The graffiti on the relief were written in both Demotic and Coptic, the two latest stages of the Egyptian language, as well as in Greek, during a thousand-year period after the tomb was prepared for Nespeqashuty. Writing graffiti in the tomb was a pious act, not vandalism.
Ancient Egyptian Art
Egyptian Galleries, 3rd Floor
Our collection of ancient Egyptian art, one of the largest and finest in the United States, is renowned throughout the world. The galleries for this unparalleled collection have been reorganized and reinstalled.
The ancient Egyptians were an indigenous African people who first appeared in the southern (Upper Egypt) Nile Valley by 4500 B.C.E. and spread northward to Lower Egypt. Joined over five thousand years by other Africans from Nubia and Libya, as well as Semites, Persians, Greeks, and Romans, their distinctly multicultural society produced an astonishing array of objects and structures.
Egypt is the oldest continuously documented civilization on the African continent, and our collection, begun in 1902, tells the story of its art from its earliest known origins until the Roman period.
Our Egyptian galleries contain more than 1,200 objects that include sculpture, relief, paintings, pottery, and papyri. On view are such treasures as a wooden and gilded statuette of Amunhotep III, an exquisite chlorite head of a Middle Kingdom princess, an early stone deity from 2650 B.C.E., a relief from the tomb of a man named Akhty-hotep, and a highly abstract female terracotta statuette created over five thousand years ago.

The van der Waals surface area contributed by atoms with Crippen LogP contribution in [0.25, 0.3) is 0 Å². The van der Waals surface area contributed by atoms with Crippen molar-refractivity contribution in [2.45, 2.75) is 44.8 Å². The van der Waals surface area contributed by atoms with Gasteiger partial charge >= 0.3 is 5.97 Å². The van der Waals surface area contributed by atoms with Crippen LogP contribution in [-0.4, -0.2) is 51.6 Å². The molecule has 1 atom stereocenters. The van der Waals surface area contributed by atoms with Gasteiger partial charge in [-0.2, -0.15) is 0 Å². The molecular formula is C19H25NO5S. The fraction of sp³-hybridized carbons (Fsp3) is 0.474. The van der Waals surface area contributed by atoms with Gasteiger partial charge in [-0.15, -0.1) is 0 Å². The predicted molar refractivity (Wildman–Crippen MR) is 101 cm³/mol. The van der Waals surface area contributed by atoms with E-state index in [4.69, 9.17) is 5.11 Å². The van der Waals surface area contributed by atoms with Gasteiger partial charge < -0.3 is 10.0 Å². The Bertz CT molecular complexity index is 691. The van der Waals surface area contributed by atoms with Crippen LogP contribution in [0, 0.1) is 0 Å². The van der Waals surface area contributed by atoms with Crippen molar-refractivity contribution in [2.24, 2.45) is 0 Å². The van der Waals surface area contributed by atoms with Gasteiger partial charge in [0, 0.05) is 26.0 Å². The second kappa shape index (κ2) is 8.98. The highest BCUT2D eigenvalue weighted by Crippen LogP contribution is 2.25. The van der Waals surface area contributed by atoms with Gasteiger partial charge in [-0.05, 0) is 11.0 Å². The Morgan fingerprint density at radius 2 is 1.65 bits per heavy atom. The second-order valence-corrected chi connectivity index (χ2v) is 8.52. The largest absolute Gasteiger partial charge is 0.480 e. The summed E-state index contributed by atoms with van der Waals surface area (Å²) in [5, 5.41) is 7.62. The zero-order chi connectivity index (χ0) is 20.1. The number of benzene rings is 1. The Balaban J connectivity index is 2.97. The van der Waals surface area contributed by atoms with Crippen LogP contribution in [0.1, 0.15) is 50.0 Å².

The Mummy Chamber is a special section that explores the rituals related to mummification and the Egyptian belief that the body must be preserved to ensure eternal life. On view are the elaborately decorated coffin and mummy board of the mayor of Thebes, Pasebakhaienipet; wall reliefs from the tomb of the vizier Nespeqashuty; several mummies; and a nearly twenty-five-foot-long Book of the Dead scroll.
This installation is organized by Edward Bleiberg, Curator of Egyptian Art, with Yekaterina Barbash, Associate Curator of Egyptian Art.
Generous support for the installation of the Introduction and Early Egypt galleries as a part of the Brooklyn Museum’s Countdown to Launch initiatives is provided by the Elizabeth A. Sackler Museum Educational Trust, the Jerome Levy Foundation, the Frederick and Diana Elghanayan Family Foundation, and Richard A. Fazzini and Mary E. McKercher.